The following is an example:

Assume we have a LFSR which can represent four states 1, 2, 3, and 4 in a pseudo-random fashion given a initial value or seed value of 1, 2, 3, or 4. Assume that a 1 is applied as a seed to the LFSR. The 1 is stored in the LFSR and the seed 1 is stored in a compare register (COMP) and the following pseudo-random sequence results:

______________________________________LFSR                      COMP______________________________________1 (loaded with seed value)                     1 (loaded)3 (after one clock cycle) 12 (after two clock cycles)                     14 (after three clock cycles)                     11 (seed value repeated @ fourth clock cycle)                     1______________________________________

At the fourth clock cycle control circuitry determines by comparing the LFSR with the COMP register that the seed has repeated and the pseudo-random sequence is exhausted. The control circuitry then chooses another number other than one from 1, 2, 3, and 4 as the new seed. This choice can be performed in many manners although by choosing the next number (3) after the old seed (1) a quick and efficient method of seed replacement is derived. Therefore, the LFSR and the COMP are equal at the fourth clock cycle and the COMP register is changed to the next pseudo-random value occurring after 1, which is equal to 3. This 3 value is the new seed loaded into COMP and the LFSR and the pseudo-random generation continues:

______________________________________LFSR                      COMP______________________________________3 (loaded with seed value)                     3 (loaded)2 (after one clock cycle) 34 (after two clock cycles)                     31 (after three clock cycles)                     33 (seed value repeated @ fourth clock cycle)                     3______________________________________

Therefore, another set of four pseudo-random numbers is generated. The control logic then picks the number after 3, which is 2, as the new seed and the following sequence results:

______________________________________LFSR                      COMP______________________________________2 (loaded with seed value)                     2 (loaded)4 (after one clock cycle) 21 (after two clock cycles)                     23 (after three clock cycles)                     22 (seed value repeated @ fourth clock cycle)                     2______________________________________

The next sequence picks 4 as a seed and results in:

______________________________________LFSR                      COMP______________________________________4 (loaded with seed value)                     4 (loaded)1 (after one clock cycle) 43 (after two clock cycles)                     42 (after three clock cycles)                     44 (seed value repeated @ fourth clock cycle)                     4______________________________________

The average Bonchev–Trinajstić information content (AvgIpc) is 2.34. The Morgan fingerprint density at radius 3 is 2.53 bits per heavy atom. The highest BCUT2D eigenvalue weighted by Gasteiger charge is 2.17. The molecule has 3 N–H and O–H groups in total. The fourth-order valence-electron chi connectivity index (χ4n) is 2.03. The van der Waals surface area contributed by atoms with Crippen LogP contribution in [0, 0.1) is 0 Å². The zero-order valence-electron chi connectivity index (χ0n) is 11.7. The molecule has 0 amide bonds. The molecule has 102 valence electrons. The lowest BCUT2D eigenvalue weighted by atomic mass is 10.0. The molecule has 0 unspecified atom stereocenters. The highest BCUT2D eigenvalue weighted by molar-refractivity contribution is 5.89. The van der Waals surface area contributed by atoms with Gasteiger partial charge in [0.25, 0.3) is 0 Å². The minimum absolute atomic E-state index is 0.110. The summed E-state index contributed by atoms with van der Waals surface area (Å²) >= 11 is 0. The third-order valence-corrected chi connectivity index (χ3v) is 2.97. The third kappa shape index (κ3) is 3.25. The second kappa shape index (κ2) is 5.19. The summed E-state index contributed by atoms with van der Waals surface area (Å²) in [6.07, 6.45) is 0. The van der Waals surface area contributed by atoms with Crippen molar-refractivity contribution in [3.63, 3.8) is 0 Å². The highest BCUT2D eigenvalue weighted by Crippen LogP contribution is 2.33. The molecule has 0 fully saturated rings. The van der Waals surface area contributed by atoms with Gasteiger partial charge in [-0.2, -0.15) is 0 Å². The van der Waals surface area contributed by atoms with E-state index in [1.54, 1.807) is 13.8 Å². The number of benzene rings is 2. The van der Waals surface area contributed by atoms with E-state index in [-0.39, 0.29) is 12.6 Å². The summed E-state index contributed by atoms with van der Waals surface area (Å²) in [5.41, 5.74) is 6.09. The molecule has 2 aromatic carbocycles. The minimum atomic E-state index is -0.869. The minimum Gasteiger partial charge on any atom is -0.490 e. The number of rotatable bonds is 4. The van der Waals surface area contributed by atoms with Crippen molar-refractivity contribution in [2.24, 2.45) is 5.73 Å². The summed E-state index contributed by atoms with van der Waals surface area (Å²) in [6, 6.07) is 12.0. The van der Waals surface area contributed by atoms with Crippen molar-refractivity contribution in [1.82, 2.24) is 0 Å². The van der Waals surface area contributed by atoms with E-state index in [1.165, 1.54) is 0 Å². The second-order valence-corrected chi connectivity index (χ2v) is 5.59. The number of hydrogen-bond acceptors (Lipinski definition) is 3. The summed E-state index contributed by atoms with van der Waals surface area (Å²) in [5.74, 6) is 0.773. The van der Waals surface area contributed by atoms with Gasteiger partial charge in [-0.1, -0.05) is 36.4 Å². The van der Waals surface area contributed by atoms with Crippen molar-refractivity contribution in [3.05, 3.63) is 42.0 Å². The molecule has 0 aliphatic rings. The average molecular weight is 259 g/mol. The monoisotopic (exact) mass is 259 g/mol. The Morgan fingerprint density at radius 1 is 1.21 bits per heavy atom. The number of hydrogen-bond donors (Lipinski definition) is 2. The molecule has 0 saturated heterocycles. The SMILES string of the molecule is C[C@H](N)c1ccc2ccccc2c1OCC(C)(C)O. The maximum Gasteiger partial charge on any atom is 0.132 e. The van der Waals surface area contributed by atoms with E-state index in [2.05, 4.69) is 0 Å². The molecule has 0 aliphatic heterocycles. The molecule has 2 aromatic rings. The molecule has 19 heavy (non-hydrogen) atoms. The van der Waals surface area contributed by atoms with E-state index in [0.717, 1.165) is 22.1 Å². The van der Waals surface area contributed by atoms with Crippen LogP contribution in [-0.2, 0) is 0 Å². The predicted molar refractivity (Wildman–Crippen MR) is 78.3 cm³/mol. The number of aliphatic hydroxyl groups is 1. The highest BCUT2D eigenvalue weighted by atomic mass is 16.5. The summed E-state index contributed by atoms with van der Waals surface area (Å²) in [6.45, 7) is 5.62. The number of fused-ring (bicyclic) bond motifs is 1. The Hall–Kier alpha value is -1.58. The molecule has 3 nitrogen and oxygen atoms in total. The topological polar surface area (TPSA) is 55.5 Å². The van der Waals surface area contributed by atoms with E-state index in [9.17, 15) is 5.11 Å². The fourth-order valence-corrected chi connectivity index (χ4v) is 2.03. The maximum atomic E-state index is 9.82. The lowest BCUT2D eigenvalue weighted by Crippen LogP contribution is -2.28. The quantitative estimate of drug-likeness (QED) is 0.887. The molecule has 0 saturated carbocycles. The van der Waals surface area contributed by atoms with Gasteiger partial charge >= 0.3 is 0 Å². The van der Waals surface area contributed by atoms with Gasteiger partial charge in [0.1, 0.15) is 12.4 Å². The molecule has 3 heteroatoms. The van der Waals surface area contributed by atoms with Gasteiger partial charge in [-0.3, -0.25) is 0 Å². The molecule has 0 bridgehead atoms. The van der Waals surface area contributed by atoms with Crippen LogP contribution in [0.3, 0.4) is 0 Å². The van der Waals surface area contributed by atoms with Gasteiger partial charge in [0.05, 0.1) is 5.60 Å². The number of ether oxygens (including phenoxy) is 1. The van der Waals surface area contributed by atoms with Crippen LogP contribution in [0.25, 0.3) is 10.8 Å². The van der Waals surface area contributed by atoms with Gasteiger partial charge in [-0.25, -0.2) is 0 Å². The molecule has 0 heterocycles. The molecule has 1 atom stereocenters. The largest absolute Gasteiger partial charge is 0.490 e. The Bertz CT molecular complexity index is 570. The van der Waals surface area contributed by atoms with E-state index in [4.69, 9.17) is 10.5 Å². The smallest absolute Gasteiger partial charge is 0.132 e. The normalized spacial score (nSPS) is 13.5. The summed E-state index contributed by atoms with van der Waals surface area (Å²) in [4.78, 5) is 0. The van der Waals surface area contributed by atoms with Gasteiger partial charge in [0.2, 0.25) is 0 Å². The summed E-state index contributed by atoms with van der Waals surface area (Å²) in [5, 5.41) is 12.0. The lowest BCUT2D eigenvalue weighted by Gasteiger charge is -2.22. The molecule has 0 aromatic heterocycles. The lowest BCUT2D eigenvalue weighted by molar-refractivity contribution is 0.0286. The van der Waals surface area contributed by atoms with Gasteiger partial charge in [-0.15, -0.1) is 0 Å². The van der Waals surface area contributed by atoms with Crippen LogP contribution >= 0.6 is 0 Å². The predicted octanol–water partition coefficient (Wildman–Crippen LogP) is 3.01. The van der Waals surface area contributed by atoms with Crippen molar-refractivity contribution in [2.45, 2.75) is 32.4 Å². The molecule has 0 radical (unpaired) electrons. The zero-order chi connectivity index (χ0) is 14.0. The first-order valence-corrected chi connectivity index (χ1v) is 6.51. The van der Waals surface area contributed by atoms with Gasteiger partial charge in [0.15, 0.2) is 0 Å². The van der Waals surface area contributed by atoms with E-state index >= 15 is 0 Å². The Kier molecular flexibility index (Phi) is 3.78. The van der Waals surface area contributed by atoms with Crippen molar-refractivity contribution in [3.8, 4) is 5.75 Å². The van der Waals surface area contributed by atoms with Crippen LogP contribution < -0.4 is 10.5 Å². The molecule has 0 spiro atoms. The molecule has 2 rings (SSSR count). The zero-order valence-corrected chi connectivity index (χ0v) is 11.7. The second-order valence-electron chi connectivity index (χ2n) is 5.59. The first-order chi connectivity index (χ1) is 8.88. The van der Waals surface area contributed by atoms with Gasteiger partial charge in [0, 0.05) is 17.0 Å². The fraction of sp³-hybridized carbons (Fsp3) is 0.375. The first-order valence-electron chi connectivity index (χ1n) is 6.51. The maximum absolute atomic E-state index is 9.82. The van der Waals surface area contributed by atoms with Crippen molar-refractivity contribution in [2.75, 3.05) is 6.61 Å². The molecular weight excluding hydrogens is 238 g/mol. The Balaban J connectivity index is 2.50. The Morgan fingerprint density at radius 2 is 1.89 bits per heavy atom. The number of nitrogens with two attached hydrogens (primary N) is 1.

The cycle is now complete and the sequential pseudo-random output of the 4 state LFSR using one backup register (a total of only two registers) is 1 3 2 4 3 2 4 1 2 4 1 3 4 1 3 2 or 3 2 4 1 2 4 1 3 4 1 3 2 1 3 2 4 depending upon which cycle within each of the four pseudo-random sequences above is ignored. For example, in the first sequence, wherein 1 is the seed, 1 is repeated twice (once in the beginning when loaded and once at the end to determine repetition). One of these two occurrences of 1 is ignored to get one of the two 16 value non-repeating pseudo-random sequences given above. These states 1, 2, 3, and 4 may be implemented as binary bits wherein each bit can be viewed as a random digit thereby creating a very long stream of pseudo-random 0's and 1's.

In the current invention, the control logic that implements the self-reseeding circuit for the LFSR also provides the logic signals needed for scan chain control and sequencing and applies them at the correct time, because the re-seeding (i.e., the ignored sequence) of the LFSR naturally occurs during the scan sample cycle when signatures are updated. This eliminates the need to have a separate scan timing counter to apply the sample pulse at the correct point in time and eliminates the step of synchronizing the scan timing counter and the LFSR. Also, since the LFSR of the present invention itself produces each different seed, when the LFSR completely cycles through all states and repeats the first seed value, it is the LFSR itself that provides the signal that the whole Scan test is completed. This eliminates the need for a second counter used to keep track of how many scan samples have occurred to indicate the end of the Scan test. In the present invention, the first re-seeding signal and the LFSR completion signal are also used to enable and shut off the verification devices (signature analyzers). This saves even more logic that otherwise would be necessary in conventional designs.

To further summarize the description above, the present invention can implement a complete Scan controller at a logic cost of two equal length N-bit registers, three single flip-flops for all control signals, and one flip-flop for re-seeding control. All external scan chain and signature analyzer control signals are generated automatically as a consequence of control signals needed internally to the Scan controller since the LFSR itself is the basis of all actions.